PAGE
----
TheGunBlog.ca — The Royal Canadian Mounted Police said today its web pages about Bill C-71 briefly went offline with other content because of a computer-server issue that has since been fixed.
At about 7 a.m. today when TheGunBlog.ca tested the web pages for the draft law, messages were displayed saying: “We couldn’t find that Web page (Error 404).” The RCMP Canadian Firearms Program homepage no longer referred to Bill C-71 and showed “Date Modified: 2017-06-02.”
By about 9:15 a.m. the Bill C-71 content was back online showing a date modified of “2018-05-30.”
“Please be advised that the RCMP experienced server issues which affected the availability of some of our websites,” Marie Damian, a spokeswoman for the federal police, told TheGunBlog.ca today by e-mail. “This was a technical issue that has since been resolved.”
The RCMP website on Bill C-71 has been in the spotlight since TheGunBlog.ca reported May 9 that the pages ordered compliance with a non-existent law. An opposition member of parliament said May 29 that the RCMP was undermining the authority of the House of Commons to pass legislation, and the RCMP updated the pages the next day.
On June 19, the Speaker of the House, the House’s chief administrative officer, agreed with the member and found the RCMP showed “contempt of the House.”
- March 20: Government proposes Bill C-71 to ban more firearms and further restrict federally licensed hunters, farmers, recreational shooters and competitors.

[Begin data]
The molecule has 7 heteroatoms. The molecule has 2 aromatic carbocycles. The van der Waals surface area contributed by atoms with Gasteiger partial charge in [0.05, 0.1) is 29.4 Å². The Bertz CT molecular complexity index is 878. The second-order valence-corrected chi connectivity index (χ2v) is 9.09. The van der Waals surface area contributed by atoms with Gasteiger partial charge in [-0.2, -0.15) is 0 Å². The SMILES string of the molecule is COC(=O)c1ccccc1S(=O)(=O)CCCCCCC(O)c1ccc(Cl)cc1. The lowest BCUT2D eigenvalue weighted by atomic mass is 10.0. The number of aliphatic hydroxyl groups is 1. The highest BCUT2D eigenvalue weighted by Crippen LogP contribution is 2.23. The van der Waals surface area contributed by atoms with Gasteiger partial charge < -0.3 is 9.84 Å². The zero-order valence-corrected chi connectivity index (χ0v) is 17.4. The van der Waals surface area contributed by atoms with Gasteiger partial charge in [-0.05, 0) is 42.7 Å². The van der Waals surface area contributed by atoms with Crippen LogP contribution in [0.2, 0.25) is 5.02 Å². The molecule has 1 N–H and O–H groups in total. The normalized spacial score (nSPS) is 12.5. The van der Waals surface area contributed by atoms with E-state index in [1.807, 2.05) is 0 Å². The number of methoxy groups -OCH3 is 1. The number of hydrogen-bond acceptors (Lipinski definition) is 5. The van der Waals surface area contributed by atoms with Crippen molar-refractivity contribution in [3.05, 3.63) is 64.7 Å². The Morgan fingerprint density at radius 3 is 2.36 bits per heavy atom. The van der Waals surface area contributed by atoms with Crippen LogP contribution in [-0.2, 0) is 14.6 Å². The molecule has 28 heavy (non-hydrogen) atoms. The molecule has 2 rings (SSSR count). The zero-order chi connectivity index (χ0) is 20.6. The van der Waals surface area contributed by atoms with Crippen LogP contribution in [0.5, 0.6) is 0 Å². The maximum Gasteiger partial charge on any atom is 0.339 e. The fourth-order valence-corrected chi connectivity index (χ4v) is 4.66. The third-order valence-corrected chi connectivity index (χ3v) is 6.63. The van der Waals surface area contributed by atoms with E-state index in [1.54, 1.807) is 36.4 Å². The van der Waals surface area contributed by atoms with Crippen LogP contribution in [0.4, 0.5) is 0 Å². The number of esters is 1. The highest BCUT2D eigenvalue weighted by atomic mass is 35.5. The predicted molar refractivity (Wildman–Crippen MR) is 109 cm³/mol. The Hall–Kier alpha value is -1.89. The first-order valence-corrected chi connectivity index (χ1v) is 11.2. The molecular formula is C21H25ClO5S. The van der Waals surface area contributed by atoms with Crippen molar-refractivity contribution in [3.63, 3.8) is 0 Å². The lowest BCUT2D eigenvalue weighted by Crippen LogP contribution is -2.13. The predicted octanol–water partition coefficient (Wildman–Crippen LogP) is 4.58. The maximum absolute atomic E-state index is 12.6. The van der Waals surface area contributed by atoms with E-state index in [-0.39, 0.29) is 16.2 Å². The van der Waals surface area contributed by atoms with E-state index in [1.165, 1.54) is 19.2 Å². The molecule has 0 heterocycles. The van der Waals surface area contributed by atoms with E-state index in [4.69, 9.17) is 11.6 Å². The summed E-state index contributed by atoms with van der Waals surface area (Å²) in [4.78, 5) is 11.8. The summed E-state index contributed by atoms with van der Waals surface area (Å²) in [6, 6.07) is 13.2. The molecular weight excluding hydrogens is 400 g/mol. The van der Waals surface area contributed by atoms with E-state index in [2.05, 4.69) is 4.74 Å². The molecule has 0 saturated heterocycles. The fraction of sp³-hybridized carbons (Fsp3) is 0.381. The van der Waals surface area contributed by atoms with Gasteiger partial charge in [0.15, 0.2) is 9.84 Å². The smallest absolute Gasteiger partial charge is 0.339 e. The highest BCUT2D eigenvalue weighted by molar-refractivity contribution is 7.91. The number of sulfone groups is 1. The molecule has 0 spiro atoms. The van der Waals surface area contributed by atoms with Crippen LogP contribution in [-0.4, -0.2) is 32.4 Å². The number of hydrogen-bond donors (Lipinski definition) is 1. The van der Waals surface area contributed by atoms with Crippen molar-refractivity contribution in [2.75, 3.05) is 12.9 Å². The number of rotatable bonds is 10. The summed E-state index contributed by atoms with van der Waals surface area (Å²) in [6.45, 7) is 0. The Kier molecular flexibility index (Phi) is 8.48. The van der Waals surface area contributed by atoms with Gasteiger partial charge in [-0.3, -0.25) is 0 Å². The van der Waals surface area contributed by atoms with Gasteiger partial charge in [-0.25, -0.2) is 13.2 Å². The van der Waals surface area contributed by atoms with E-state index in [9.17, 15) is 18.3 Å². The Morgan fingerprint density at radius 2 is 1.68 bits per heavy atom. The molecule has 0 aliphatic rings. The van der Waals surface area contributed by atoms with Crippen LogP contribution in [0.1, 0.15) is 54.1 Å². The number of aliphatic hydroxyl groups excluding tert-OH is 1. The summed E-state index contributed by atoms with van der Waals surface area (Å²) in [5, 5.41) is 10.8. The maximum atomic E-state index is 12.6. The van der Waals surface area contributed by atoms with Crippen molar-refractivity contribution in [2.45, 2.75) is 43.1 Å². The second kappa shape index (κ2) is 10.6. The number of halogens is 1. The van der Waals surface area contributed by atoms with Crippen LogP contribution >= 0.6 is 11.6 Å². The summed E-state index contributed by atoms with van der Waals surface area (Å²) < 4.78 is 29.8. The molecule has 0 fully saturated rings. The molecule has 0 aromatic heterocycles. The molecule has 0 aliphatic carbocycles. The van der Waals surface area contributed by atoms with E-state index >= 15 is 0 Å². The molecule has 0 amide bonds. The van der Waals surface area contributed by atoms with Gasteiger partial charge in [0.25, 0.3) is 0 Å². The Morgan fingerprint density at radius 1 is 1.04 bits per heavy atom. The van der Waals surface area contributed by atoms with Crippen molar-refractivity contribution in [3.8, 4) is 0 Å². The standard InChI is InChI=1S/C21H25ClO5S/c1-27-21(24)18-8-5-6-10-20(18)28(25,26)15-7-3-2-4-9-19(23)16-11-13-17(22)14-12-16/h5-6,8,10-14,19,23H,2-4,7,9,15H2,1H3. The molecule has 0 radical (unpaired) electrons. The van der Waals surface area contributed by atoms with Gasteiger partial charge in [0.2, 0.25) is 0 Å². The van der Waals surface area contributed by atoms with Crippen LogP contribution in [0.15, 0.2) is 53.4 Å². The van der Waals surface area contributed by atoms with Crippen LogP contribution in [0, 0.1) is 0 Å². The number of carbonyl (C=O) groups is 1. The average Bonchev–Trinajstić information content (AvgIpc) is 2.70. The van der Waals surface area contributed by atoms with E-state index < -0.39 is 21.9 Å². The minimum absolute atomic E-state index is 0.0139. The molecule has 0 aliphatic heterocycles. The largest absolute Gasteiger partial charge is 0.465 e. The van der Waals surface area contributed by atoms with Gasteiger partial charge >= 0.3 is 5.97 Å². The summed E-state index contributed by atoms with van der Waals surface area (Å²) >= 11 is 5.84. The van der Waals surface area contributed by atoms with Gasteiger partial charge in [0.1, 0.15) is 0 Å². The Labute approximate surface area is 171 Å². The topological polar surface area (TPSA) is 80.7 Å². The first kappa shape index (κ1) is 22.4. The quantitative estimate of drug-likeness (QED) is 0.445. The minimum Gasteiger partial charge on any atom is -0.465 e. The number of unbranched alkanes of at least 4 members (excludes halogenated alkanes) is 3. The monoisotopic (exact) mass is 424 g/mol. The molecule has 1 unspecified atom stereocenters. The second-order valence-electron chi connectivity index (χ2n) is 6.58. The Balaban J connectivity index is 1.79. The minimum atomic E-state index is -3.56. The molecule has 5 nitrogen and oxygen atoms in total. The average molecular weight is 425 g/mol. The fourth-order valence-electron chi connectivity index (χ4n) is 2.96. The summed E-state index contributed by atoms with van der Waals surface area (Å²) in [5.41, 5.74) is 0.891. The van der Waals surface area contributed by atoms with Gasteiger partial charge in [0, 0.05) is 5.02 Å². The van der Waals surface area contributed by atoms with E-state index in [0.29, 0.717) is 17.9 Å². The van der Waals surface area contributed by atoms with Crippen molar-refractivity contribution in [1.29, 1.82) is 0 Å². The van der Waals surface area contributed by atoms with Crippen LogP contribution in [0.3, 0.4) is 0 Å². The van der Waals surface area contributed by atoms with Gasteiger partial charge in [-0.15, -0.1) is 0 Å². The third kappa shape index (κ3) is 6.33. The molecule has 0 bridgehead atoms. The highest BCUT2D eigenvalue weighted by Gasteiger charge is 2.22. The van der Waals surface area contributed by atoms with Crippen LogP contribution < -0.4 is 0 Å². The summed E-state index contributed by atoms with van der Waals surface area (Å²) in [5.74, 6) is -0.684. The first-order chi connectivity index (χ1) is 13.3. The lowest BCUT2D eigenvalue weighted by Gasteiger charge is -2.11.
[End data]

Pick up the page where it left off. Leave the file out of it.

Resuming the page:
- May 8: RCMP publishes web pages on “How does Bill C-71 affect individuals?” and “How does Bill C-71 affect businesses?” ordering compliance with measures and deadlines in draft text of law.
- May 9: TheGunBlog.ca is first to report how the website seeks to enforce the draft law.
- May 16: RCMP tells TheGunBlog.ca it aims for greater clarity and is “in the process of reviewing the information that was posted.”
- May 29: Opposition MP Glen Motz tells House of Commons the RCMP website on Bill C-71 undermines the authority of parliament in what is called “contempt of parliament.”
- May 30: RCMP updates Bill C-71 web pages, changes title to “How would Bill C-71 affect individuals?” and adds introduction saying content is to provide guidance if proposed bill becomes law.
- June 4: RCMP tells TheGunBlog.ca it’s “continuously reviewing” the website to ensure clarity and avoid confusion.
- June 19: Speaker of the House of Commons says parliament’s authority in adopting law is unquestionable, and agrees with Motz that RCMP showed “contempt of the House.”
- June 21: RCMP Bill C-71 web pages go briefly offline. RCMP says it was among web content that went down because of “server issues.”
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(Correction 12:30 p.m. Toronto time: Corrects headline and article after RCMP says websites went offline because of server problem.)
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